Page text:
Beaches Be Trippin\': Five Texas Coast Spots Worth the Drive

Beaches Be Trippin': Five Texas Coast Spots Worth the Drive

Arts & Culture: Let’s face it, most of us Lone Stars view the Texas coast as a poor man’s Waikiki. Hell, maybe just a poor man’s Panama Beach — only to be used... By Callie Enlow 7/10/2013
Chris Pérez, Selena’s Husband, Faces His Past and Looks Forward, Musically

Chris Pérez, Selena’s Husband, Faces His Past and Looks Forward, Musically

Music: Chris Pérez never saw it coming. “All I ever wanted to do was play guitar,” he told the Current. “I never thought I’d be the subject of an interview... By Enrique Lopetegui 8/28/2013
A Small Slice of San Anto’s Spooky Haunts

A Small Slice of San Anto’s Spooky Haunts

Arts & Culture: San Antonio is one of the oldest cities in the United States, and its history stretches long before the people behind the American or Texas Revolutions... By Mark Reagan 10/15/2014

Best Salsa Club

Best of SA 2013: 4/24/2013
Chris Perez, husband of slain Tejana icon Selena, tells of romance, suffering

Chris Perez, husband of slain Tejana icon Selena, tells of romance, suffering

Arts & Culture: In one of the final chapters of his book To Selena, With Love (out March 6), Selena's widower Chris Perez mentions that Abraham Quintanilla, his former father-in-law, once... By Enrique Lopetegui 3/7/2012

Search hundreds of restaurants in our database.

Search hundreds of clubs in our database.

Follow us on Instagram @sacurrent

Print Email

Food & Drink

Value Vino: Finding sangrias that don’t suck

Photo: , License: N/A

I didn’t know this: sangria, that often-sludgy glass of fruit salad irrigated with schlocky red wine and even-worse brandy, made its first, large-scale U.S. appearance at the 1964 World’s Fair in New York. I also didn’t know that another name for sangria (think “bloodletting,” for obvious reasons) in Spain, along with Portugal the countries of origin, is zurra. But René Fernandez of Azuca and Starfish does. The lively Latin bar that is sandwiched by the two restaurants offers five versions of the now classic drink.

Number one on Fernandez’s list is a Zurra, and it includes house red wine, Presidente brandy, chunked apple, citrus, stone fruits and sparkling water. Variations on a theme, he explained, include the obvious Very Berry; a Blonde with white wine and white fruits such as peach; and another called Mamushka (think nesting Russian dolls) that subs vodka for the brandy. But the one he insisted I try is the Del Patrón, a swanky rendition using a Spanish tempranillo, Cognac in lieu of brandy and Grand Marnier. The bartender shakes this one up to order with apple and citrus and serves it in a tall Collins glass. It’s anything but sludgy or schlocky.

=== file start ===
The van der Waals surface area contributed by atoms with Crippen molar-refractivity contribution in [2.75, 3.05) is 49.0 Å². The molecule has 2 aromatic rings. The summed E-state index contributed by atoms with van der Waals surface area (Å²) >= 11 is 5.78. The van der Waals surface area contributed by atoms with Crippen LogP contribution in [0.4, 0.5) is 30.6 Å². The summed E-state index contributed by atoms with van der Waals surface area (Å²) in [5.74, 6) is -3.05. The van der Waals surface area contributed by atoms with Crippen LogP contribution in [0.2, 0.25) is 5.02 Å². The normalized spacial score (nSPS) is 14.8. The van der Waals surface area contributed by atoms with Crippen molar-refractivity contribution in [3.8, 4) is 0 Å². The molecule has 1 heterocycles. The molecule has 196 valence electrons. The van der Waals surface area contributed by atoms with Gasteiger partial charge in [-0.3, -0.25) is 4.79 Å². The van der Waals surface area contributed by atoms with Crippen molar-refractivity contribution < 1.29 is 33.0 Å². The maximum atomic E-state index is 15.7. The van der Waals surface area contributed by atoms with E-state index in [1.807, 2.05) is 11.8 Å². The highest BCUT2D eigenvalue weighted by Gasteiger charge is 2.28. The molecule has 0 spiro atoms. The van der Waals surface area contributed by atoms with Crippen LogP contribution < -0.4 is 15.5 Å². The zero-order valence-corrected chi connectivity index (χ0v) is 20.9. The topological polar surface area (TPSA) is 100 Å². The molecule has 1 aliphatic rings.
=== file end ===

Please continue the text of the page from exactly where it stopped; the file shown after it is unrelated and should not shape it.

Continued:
Once you start looking, San Antonio has non-sucky sangrias to spare. At Spanish-themed Barraca, there’s a standard base mix including pear cider (cava and cider are classic Spanish variations on wine), Sprite and several fruits, to which cabernet or pinot grigio is added. The Cork Bar at Las Ramblas in the River Walk’s Hotel Contessa calls its happy hour “sangria alegre” and features a drink with orange, pineapple and cranberry juices plus orange, peach and apricot liqueurs and a “hint of cinnamon.” At Johnny Hernandez’s Frutería, the drink takes a turn south with blanco tequila, white rum and damiana, an (allegedly aphrodisiacal) herbal liqueur from Mexico’s Baja Peninsula. Chez Zinc, think a more upright version with a classy red, pomegranate juice, brandy and fresh fruit. Though nobody here does it that I know of, an even simpler version in Spain would be called a tinto de verano, consisting of red wine, ice and lemon soda. This you can easily do at home. Or you can riff on a basic recipe such as the one below (white, as it strikes me as easier to play with):

2 bottles white wine such as verdejo or vinho verde to preserve the Iberian vibe
1 cup brandy
2 navel oranges, sliced
1 lemon and 1 lime, sliced
1/4 cup superfine sugar or simple syrup, to taste

Pour wine, brandy and sweetener over fruits, let marinate briefly, and serve with a bucket of ice on the side.

It’s easy to imagine riffing on the fruit (say pairing lychees with Riesling or using watermelon with Beaujolais), infusing a simple syrup with ginger or heading east with Asian pear, sake and sauvignon blanc. It’s summer, and anything goes.

Recently in Food & Drink
We welcome user discussion on our site, under the following guidelines:

To comment you must first create a profile and sign-in with a verified DISQUS account or social network ID. Sign up here.

Comments in violation of the rules will be denied, and repeat violators will be banned. Please help police the community by flagging offensive comments for our moderators to review. By posting a comment, you agree to our full terms and conditions. Click here to read terms and conditions.
comments powered by Disqus